US8392689B1 - Address optimized buffer transfer requests - Google Patents

Address optimized buffer transfer requests Download PDF

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US8392689B1
US8392689B1 US12/786,391 US78639110A US8392689B1 US 8392689 B1 US8392689 B1 US 8392689B1 US 78639110 A US78639110 A US 78639110A US 8392689 B1 US8392689 B1 US 8392689B1
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buffer
data
bank
burst
data burst
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Glenn A. Lott
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Western Digital Technologies Inc
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    • GPHYSICS
    • G06COMPUTING; CALCULATING; COUNTING
    • G06FELECTRIC DIGITAL DATA PROCESSING
    • G06F3/00Input arrangements for transferring data to be processed into a form capable of being handled by the computer; Output arrangements for transferring data from processing unit to output unit, e.g. interface arrangements
    • G06F3/06Digital input from or digital output to record carriers, e.g. RAID, emulated record carriers, networked record carriers
    • G06F3/0601Dedicated interfaces to storage systems
    • G06F3/0602Dedicated interfaces to storage systems specifically adapted to achieve a particular effect
    • G06F3/061Improving I/O performance
    • G06F3/0613Improving I/O performance in relation to throughput
    • GPHYSICS
    • G06COMPUTING; CALCULATING; COUNTING
    • G06FELECTRIC DIGITAL DATA PROCESSING
    • G06F3/00Input arrangements for transferring data to be processed into a form capable of being handled by the computer; Output arrangements for transferring data from processing unit to output unit, e.g. interface arrangements
    • G06F3/06Digital input from or digital output to record carriers, e.g. RAID, emulated record carriers, networked record carriers
    • G06F3/0601Dedicated interfaces to storage systems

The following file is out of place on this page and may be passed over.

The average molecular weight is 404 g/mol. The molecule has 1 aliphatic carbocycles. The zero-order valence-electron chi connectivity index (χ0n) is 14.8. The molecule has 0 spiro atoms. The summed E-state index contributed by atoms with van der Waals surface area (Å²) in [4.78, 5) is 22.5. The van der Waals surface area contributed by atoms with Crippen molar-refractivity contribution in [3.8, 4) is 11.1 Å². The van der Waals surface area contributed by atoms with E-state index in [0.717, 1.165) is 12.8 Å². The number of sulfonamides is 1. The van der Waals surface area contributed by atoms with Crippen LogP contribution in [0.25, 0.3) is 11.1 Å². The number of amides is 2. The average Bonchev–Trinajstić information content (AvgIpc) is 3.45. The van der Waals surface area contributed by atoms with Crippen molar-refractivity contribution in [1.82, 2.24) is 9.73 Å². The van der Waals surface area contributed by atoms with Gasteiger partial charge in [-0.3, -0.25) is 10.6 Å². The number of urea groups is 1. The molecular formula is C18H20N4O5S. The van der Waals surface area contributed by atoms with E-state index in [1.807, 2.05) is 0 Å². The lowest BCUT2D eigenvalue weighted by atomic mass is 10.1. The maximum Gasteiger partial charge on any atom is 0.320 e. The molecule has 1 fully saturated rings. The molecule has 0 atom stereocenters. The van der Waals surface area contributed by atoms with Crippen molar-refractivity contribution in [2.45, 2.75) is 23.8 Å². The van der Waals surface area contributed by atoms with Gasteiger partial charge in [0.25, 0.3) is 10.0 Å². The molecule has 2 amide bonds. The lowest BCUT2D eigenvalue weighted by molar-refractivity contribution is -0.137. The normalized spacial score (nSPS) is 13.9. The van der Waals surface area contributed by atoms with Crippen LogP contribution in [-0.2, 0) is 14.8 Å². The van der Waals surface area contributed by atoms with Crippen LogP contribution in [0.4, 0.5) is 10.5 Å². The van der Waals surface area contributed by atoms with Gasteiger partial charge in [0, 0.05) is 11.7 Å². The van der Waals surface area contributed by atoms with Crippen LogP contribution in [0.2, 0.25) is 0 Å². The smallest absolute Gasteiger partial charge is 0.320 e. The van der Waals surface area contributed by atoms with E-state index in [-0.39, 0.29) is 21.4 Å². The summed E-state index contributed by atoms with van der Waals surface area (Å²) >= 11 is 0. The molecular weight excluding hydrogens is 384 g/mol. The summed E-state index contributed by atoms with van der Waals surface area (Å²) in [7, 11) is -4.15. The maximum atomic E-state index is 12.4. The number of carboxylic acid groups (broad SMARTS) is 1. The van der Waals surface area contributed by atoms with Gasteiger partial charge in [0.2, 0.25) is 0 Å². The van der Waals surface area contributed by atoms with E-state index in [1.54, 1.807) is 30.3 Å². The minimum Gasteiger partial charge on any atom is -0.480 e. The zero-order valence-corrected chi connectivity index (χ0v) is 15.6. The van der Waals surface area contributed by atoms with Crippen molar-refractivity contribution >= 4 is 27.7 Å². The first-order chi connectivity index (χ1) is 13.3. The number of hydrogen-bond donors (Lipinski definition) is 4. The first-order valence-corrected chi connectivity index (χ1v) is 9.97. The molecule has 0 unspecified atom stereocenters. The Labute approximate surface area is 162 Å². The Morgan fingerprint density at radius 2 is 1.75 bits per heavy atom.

• G06F3/0628Dedicated interfaces to storage systems making use of a particular technique
    • G06F3/0655Vertical data movement, i.e. input-output transfer; data movement between one or more hosts and one or more storage devices
    • G06F3/0656Data buffering arrangements
    • GPHYSICS
    • G06COMPUTING; CALCULATING; COUNTING
    • G06FELECTRIC DIGITAL DATA PROCESSING
    • G06F3/00Input arrangements for transferring data to be processed into a form capable of being handled by the computer; Output arrangements for transferring data from processing unit to output unit, e.g. interface arrangements
    • G06F3/06Digital input from or digital output to record carriers, e.g. RAID, emulated record carriers, networked record carriers
    • G06F3/0601Dedicated interfaces to storage systems
    • G06F3/0668Dedicated interfaces to storage systems adopting a particular infrastructure
    • G06F3/0671In-line storage system
    • G06F3/0673Single storage device
    • G06F3/0674Disk device
    • G06F3/0676Magnetic disk device
    • GPHYSICS
    • G06COMPUTING; CALCULATING; COUNTING
    • G06FELECTRIC DIGITAL DATA PROCESSING
    • G06F3/00Input arrangements for transferring data to be processed into a form capable of being handled by the computer; Output arrangements for transferring data from processing unit to output unit, e.g. interface arrangements
    • G06F3/06Digital input from or digital output to record carriers, e.g. RAID, emulated record carriers, networked record carriers
    • G06F3/0601Dedicated interfaces to storage systems
    • G06F3/0668Dedicated interfaces to storage systems adopting a particular infrastructure
    • G06F3/0671In-line storage system
    • G06F3/0673Single storage device
    • G06F3/0679Non-volatile semiconductor memory device, e.g. flash memory, one time programmable memory [OTP]

Abstract

In one embodiment, a data storage device comprises a buffer, a buffer manager, and a buffer client. The buffer client is configured to receive data to be stored in the buffer, to compute a difference between a bank boundary address of the buffer and a starting buffer address for the data, to generate a first data burst having a length equal to the computed difference and including a first portion of the data, and to send the first data burst to the buffer manager, wherein the buffer manager is configured to write the first data burst to the buffer.